Following an extensive Rule 11 colloquy, the Court sentenced Petitioner to 188 months' imprisonment. After noting other considerations the Court takes into account before imposing a sentence, the Court concluded that-due to Petitioner's repeated offenses, lack of respect for the law, the purpose of deterrence, and the need for consistency in sentencing-"there [was] no reason . . . to deviate from or what they call go below the suggested guideline sentence." The 188 month sentence was the minimum sentence of the guideline range. The Petitioner filed the instant Motion on April 5, 2012. Petitioner's Motion is timely pursuant to 28 U.S.C. § 2255(f).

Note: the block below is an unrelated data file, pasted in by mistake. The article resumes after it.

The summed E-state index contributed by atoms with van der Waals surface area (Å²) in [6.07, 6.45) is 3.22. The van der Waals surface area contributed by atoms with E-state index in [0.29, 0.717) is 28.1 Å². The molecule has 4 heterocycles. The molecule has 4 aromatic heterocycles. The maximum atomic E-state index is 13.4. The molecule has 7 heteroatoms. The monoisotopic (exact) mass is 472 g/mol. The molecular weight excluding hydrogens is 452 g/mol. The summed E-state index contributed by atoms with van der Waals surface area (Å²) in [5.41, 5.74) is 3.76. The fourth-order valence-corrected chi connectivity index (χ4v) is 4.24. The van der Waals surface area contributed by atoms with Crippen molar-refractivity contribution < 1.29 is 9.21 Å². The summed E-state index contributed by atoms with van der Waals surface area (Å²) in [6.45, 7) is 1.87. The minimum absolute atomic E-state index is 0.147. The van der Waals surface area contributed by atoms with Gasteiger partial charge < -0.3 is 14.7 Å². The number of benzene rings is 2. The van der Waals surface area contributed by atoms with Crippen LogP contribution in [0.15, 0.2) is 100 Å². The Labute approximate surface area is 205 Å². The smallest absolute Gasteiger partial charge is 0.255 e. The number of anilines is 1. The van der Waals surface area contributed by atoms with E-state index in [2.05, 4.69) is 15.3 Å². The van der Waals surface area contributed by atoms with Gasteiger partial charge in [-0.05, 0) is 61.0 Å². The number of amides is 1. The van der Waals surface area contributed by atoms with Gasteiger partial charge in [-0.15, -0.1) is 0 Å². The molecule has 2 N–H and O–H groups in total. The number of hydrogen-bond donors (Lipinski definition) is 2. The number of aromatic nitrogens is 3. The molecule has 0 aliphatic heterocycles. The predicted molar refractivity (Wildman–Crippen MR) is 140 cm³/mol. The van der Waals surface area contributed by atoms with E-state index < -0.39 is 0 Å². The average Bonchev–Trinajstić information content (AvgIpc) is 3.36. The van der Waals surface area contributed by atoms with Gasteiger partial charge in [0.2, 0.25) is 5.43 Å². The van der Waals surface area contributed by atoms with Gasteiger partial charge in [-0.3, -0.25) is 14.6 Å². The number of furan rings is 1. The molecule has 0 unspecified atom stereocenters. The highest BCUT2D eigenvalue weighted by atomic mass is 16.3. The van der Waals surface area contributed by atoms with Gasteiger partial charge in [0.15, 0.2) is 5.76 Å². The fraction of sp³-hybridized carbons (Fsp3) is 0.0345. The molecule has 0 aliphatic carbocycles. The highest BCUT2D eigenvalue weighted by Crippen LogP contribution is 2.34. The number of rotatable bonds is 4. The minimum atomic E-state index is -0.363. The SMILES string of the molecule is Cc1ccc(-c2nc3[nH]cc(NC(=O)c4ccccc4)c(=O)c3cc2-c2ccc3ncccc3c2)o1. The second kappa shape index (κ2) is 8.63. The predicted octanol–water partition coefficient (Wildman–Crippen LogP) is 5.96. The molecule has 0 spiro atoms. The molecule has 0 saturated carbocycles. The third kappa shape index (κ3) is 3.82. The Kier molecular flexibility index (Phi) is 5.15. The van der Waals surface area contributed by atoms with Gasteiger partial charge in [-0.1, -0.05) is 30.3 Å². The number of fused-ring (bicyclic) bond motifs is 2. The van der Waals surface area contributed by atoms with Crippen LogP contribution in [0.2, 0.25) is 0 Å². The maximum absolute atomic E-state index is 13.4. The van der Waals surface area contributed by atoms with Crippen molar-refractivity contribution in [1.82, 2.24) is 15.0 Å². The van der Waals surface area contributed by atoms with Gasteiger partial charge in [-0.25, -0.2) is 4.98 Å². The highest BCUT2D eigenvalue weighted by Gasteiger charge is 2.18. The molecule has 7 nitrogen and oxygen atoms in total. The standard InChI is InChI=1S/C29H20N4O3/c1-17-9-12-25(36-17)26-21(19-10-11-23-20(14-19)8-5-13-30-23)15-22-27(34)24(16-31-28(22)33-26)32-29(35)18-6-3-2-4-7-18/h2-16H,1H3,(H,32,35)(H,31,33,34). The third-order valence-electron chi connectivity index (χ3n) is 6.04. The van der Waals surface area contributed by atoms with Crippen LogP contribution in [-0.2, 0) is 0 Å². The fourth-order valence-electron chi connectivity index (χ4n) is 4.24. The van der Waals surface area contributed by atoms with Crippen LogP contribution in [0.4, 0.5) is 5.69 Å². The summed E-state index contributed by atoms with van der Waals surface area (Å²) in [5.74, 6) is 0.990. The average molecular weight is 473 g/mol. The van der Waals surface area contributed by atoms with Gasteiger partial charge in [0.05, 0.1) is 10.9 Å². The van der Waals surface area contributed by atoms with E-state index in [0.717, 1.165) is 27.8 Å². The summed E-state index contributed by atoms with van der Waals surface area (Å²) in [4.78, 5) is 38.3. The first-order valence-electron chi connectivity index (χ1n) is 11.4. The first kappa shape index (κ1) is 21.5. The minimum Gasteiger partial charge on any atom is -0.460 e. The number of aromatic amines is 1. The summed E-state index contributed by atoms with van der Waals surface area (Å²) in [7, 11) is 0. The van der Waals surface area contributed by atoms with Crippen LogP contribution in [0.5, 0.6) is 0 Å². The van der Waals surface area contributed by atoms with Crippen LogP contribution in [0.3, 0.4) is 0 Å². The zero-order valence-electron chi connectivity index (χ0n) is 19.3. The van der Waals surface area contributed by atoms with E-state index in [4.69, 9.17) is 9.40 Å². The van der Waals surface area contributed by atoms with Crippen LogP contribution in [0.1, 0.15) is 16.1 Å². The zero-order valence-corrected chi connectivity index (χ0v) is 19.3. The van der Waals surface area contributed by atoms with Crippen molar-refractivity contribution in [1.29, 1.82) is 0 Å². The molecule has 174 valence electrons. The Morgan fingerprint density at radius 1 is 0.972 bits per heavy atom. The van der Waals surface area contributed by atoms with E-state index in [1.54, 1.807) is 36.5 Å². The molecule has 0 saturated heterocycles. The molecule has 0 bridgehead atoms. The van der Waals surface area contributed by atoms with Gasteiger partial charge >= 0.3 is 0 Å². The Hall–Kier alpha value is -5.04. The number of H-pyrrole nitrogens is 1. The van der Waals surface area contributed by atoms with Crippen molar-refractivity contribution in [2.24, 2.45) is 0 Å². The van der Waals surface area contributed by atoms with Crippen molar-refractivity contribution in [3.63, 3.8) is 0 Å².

In support of his Motion filed under 28 U.S.C. § 2255, Petitioner asserts that he was denied the effective assistance of counsel. Doc. No. 28. Petitioner argues that counsel was ineffective because: (1) "The performance of counsel for Petitioner fell below an objective standard of reasonableness"; and (2) "The mandatory application of the career offender should have merited a motion for downward departure." Id. at 5-6. The Court reviews claims of ineffective assistance of counsel under the well-established standard of Strickland v. Washington. 466 U.S. 668 (1984). In order to succeed on a claim of ineffective assistance of counsel, a convicted defendant must: (1) "[S]how that counsel's performance was deficient[]" and (2) [S]how that the deficient performance prejudiced the defense." Id. at 688.